Fast Five Quiz: Castration-Resistant Prostate Cancer

Kyle A. Richards, MD


December 02, 2020

Figure 1. Prostate cancer. A posterolateral view (left side) of the male reproductive organs is shown. The prostate possesses a tumor on its posterior wall.

A recent conceptual shift in the understanding of prostate cancer has brought about the understanding that castration resistance does not necessarily equal resistance to hormonal manipulations. Evidence shows that circulating intraprostatic androgen levels remain high despite the reduction of serum testosterone levels. This finding indicates the presence of certain functional adaptations that facilitate a continued response even with low levels of circulating androgens.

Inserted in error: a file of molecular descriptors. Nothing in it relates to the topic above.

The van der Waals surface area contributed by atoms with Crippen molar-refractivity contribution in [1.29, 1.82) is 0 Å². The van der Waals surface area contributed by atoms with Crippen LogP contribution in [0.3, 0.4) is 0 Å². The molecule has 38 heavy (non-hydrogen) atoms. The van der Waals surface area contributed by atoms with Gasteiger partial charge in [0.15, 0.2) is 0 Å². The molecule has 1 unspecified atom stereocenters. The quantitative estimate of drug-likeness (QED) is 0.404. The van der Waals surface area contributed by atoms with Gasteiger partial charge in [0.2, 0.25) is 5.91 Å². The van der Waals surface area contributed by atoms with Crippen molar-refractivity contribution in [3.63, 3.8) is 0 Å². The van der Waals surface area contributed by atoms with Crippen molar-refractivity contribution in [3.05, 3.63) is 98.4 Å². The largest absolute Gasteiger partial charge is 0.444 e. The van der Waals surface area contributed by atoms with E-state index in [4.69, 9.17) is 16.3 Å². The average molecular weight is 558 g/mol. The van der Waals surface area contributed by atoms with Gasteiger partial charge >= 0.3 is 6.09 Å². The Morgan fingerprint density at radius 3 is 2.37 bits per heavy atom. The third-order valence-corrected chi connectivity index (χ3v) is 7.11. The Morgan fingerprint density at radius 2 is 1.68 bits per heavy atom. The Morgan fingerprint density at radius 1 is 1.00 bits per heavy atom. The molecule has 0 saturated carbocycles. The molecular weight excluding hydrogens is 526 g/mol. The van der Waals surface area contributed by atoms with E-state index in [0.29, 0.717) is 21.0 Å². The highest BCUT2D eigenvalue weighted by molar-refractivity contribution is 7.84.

Some of these adaptations include AR gene mutations, AR splice variant expression, AR gene overexpression, increased expression of proteins acting as transcriptional coactivators, and upregulation of the enzymes involved in androgen synthesis.

Learn more about the pathogenesis of CRPC.


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